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red agateJust perfect for your Halloween creations -- these Red Agate Evil Eye beads are of stone that was formed from layers of silica from volcanic cavities. Agate is named after the Achates River (now known as the Dirillo River) on the island of Sicily, Italy, whose upper waters were an ancient source of this gemstone. Each strand offered here has 16 round faceted beads, with colors ranging from red to amber, as shown. Each bead is approx. 10 mm. with an approx. 2 mm. hole. Each strand is $10, but for a limited time, take 10% off with the code HALLOWEEN at checkout.


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Here’s a new style to consider if you haven’t checked it out before. The mysterious and richly historical Byzantine and Chainmail (or Chainmaille) from ancient times. Authentic Byzantine jewelry was created during the Byzantine Empire, which was from the fourth century AD to approximately the mid-1400s. The jewelry was influenced by the art of this civilization, and made heavy use of the Christian cross and other early religious symbols. The Byzantine time period was full of wealth and riches, so there was an abundance of gold metal used during this time.

coinAuthentic Byzantine jewelry is usually made from weighty gold with generous amounts of gemstones. Common gemstones used include garnets, pearls, corundum, and beryls, which were traded from the Eastern countries such as India and areas of Persia.Typical types of jewelry that were made during the Byzantine time period include necklaces, neck pieces, head pieces along with bracelets, rings, earrings, and other ornamental jewelry. Bangles were very popular during this period, and people often wore more than one at a time on each arm.

Chainmail is a part of this tradition; the original art was the earliest form of metal armor and was probably invented before the 5th century by the ancient Celts. The name mail comes from the French word “maille” which is derived from the Latin “macula” meaning “mesh of a net”. The armor itself involved the linking of iron or steel rings, the ends of which were either pressed together, welded or riveted. Sometimes the rings were stamped out of a sheet of iron; these were then used in alternate rows with riveted links. There are many styles and methods within this category of art. One fairly simple tutorial is offered here by CreatingUnkamen on Etsy, (for only $1.00!) for creating a beaded chainmail bracelet -- . And I love this beautiful Byzantine coin necklace (to the right) desgined by AnewAgain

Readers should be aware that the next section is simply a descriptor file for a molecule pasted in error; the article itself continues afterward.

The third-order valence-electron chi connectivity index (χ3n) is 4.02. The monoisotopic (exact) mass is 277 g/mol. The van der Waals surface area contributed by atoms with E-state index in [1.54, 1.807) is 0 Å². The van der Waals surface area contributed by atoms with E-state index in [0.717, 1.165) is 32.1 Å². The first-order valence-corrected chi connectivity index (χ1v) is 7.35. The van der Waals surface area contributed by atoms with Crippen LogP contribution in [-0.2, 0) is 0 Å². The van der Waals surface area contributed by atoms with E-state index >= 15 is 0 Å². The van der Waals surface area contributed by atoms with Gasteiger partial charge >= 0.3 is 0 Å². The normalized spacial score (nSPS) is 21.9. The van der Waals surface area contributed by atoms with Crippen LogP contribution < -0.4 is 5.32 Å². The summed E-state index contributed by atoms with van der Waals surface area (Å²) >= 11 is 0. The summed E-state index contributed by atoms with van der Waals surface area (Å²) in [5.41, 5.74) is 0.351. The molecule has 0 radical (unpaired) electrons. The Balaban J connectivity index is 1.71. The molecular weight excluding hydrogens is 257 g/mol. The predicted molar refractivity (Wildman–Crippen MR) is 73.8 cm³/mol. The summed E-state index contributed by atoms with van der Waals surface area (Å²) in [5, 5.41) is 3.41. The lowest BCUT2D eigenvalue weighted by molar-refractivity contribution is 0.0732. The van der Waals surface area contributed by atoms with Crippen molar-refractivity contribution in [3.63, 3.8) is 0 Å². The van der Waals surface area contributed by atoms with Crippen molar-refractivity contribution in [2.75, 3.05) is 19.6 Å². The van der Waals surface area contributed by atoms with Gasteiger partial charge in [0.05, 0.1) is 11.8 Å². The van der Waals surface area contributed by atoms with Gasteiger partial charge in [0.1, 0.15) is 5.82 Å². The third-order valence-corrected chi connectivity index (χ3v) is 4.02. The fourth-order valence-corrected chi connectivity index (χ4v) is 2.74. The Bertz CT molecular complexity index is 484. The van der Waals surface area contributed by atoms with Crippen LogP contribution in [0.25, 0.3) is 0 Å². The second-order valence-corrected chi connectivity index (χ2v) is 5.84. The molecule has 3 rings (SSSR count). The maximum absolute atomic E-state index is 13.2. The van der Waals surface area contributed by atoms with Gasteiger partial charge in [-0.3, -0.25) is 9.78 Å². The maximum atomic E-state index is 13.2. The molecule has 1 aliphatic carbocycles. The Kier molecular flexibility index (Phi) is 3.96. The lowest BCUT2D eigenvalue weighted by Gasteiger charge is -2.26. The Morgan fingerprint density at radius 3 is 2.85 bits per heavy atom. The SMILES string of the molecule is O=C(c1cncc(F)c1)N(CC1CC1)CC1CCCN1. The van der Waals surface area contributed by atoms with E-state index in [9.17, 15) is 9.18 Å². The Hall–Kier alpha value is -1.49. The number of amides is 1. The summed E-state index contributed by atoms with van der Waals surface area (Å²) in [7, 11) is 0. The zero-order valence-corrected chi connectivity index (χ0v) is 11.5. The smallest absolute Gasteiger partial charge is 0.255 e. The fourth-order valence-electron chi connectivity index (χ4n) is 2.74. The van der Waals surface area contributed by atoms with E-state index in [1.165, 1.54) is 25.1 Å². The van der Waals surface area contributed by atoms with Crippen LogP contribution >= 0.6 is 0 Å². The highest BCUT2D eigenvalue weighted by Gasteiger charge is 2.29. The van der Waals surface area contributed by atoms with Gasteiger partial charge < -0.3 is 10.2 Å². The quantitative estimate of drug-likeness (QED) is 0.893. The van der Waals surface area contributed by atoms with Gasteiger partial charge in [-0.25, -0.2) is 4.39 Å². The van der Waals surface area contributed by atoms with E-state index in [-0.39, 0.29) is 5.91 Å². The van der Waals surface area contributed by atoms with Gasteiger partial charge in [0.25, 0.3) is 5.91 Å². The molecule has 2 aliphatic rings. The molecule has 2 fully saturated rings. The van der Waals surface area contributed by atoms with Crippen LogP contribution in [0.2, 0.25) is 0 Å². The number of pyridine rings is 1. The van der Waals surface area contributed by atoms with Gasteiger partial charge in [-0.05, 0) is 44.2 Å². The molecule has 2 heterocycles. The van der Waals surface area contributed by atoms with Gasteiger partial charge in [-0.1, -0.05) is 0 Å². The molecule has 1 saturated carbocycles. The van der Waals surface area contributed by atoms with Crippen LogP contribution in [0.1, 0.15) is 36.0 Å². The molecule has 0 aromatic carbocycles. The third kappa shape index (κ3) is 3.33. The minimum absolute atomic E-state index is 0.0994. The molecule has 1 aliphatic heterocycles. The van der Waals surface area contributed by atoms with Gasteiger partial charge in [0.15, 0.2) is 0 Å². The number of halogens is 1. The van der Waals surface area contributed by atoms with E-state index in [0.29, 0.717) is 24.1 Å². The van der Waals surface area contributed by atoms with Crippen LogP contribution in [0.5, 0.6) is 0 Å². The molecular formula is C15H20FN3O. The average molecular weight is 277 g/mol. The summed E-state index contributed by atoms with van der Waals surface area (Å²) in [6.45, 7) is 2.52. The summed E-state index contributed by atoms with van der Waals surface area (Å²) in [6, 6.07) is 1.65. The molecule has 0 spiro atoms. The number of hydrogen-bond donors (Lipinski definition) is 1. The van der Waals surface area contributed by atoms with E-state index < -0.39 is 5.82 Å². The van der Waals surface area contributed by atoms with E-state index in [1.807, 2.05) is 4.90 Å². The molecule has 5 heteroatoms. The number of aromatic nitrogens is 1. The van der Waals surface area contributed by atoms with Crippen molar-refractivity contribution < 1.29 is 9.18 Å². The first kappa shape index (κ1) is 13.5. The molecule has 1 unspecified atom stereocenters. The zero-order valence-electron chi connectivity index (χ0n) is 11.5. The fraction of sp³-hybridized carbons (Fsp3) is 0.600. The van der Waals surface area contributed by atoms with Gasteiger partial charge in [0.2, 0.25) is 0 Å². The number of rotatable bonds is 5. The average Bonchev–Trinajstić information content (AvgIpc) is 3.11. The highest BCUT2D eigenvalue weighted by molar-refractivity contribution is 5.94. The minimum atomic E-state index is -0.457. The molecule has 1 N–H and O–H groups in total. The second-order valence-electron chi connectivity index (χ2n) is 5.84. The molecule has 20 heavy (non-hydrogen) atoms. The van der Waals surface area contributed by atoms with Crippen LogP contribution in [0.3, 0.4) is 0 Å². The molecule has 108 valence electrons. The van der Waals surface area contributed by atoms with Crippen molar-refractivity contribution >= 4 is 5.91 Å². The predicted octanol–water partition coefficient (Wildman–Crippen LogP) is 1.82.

Chainmail can look extremely feminine when made in precious metals and delicate designs. It is also very durable and the only limitation an artist has is imagination. Today artists have utilized traditional ancient patterns but have modified them to create unique patterns of their own. New metals have been introduced, old metals resurrected. Glass, metal, pearls and precious stones can be used to embellish any piece. 



red bead

aquaJodi Caryn Griese of DragonsRoostStudio is consistently inspired by this style. (See a beautiful example of her work below.) Here's what she says about her creative process:

Medieval arts have held sway in my heart for as long as I can remember. There is something about the cool silkiness of well-woven mail as it slips through my fingers that fascinates me, mesmerizes me, and always draws me back. Each and every ring in my designs is turned by my hands, cut by my hands and woven by my hands. I take inspiration from everything around me, and of course the weaves I use are not of my own devising, but the way they are combined, the metals I use and the components I choose are carefully considered. I spend hours choosing just the perfect Swarovski crystal or Czech glass beads to complement a design, and it's the joy I find in the designing and the making that I want to share with those who are as interested and intrigued by the intricate art of weaving metal into cloth as I am.

Stephanie Hand of HandsOfTimeCreations designed and made this unique bead and chainmail necklace, shown at the right. The necklace features round red beads with areas of black patina. It also features an area of chain mail that she created herself. The findings and chain are silver tone and black with a few silver tone box beads.

I hope this short introduction to Byzantine and Chainmail Jewelry has been both entertaining and informative. We welcome stories and photos from any of you who may have experience and talent in this realm. And if you enjoyed this post, you might also enjoy these:  


Collecting Ancient Beads

The Joy of Wire Work or

Give To Me Your Leather

Until Next Time,




0 # E.W. Gonchar 2017-04-01 00:01
This is a fabulous blog Sheila!! As my grandparents were members of a Ukrainian church which follows the Byzantine rite this certainly came home to me!
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+1 # Somclaughlin 2017-04-01 00:51
Thank you, Ellen!!
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